But, I’m far less interested in talking about the similarities between these two flicks than I am about how much I love them both(though someone should definitely do a mash-up). In the case of Predator — a favorite of mine going back to the Family Video rental days on into my Wizard internship when I scored the ass-kicking nickname Dutch after watching the first two Predator movies in a weekend — the film greatly benefits from its extended cast. We’re not just seeing Schwarzenegger in the jungle, but his whole crew, a gang consisting of Dillon (Carl Weathers), Mac (Bill Duke), Blain (Jesse Ventura, before we knew how crazy he is), Billy (Sonny Landham), Poncho (Richard Chaves) and Hawkins (screenwriter and Iron Man 3 director Shane Black). It’s important to have such a beefy group of dudes because they offer the Predator something to fight.

And fight they do! From the scene where everyone just desperately blasts into the jungle hoping to hit what took their friend to Billy making a last ditch effort to try and stop their pursuer, this movie is jam packed with iconic action set pieces all of which lead up to the king-daddy of them all as a mud-covered Dutch does his damndest to kill this thing with a series of cunning booby traps. I have no idea if it was intended or not, but there’s a real “natural versus technological” theme in that last fight in which the one with fewer pieces of tech winds up winning the day over the more “advanced” species.

Anyway, Predator doesn’t have the depth that Rambo does and that’s fine by me. If I felt for every single action hero the way I do for John Rambo, these things would be a lot less fun, but every now and then it’s good to actually feel something in addition to explosion-fueled excitement.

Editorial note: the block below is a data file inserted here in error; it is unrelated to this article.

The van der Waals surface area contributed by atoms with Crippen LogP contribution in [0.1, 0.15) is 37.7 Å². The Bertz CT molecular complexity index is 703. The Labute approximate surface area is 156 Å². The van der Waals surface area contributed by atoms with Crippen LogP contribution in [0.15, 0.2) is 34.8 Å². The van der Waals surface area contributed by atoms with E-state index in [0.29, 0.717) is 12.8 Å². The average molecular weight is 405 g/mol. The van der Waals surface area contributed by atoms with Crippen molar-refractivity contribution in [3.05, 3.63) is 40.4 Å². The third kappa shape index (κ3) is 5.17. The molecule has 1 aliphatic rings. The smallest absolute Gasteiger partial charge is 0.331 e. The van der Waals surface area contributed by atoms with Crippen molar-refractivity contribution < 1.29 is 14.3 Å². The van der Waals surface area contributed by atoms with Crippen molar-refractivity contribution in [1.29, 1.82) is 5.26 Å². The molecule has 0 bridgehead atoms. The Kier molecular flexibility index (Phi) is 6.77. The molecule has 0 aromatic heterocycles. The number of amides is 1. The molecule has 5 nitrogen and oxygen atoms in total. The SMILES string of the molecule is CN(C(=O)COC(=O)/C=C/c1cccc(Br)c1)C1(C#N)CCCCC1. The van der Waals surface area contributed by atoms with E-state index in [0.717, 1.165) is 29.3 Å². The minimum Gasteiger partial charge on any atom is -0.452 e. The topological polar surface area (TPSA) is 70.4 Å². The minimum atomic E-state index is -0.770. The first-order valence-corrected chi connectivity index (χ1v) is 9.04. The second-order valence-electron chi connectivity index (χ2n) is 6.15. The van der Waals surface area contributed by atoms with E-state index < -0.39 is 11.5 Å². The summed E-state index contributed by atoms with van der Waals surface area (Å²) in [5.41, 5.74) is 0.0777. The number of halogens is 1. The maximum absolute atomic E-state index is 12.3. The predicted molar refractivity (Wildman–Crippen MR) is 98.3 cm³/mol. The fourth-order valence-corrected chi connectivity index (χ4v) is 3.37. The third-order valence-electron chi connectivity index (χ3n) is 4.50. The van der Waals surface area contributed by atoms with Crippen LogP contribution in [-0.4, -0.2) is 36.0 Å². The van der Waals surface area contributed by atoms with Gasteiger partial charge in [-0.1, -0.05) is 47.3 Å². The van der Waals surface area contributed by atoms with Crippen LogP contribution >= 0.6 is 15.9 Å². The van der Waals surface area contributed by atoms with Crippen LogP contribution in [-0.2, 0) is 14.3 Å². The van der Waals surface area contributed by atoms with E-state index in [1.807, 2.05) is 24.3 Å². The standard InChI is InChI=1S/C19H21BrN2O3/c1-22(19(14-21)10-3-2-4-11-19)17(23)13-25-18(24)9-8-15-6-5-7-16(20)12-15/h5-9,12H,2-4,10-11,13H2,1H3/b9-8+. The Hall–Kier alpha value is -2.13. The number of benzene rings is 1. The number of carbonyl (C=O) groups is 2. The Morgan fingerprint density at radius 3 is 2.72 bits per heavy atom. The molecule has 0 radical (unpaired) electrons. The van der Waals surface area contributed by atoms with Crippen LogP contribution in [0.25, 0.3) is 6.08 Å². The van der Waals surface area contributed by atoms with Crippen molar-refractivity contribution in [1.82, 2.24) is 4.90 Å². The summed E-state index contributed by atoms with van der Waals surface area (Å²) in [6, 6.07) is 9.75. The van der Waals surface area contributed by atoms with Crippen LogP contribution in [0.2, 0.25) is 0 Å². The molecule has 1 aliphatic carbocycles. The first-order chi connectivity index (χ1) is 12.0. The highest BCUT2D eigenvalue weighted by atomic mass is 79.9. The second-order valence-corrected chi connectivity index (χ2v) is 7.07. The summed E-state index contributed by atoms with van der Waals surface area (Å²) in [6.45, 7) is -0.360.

I mentioned many of the similarities between these two movies above but there’s one more that I think it worth noting: both have had fantastic sequels in the past five years. After mounting a comeback in 2006 with Rocky Balboa, Stallone decided to revisit one of his other famous characters in the wildly intense Rambo from 2008. Meanwhile, the Predator franchise, which has been Dutch-less since the initial outing, came back swinging with Predators in 2010, a film I really enjoyed and want to revisit soon. Heck Stallone even said at one point that he’d like to see Rambo face off against a Predator, but I think he was half joking. In fact, after doing a little research, it turns out Stallone was interested in adapting a book called Hunter which would, essentially, do just that. I fully support this decision!

Book Vs. Movie: The Running Man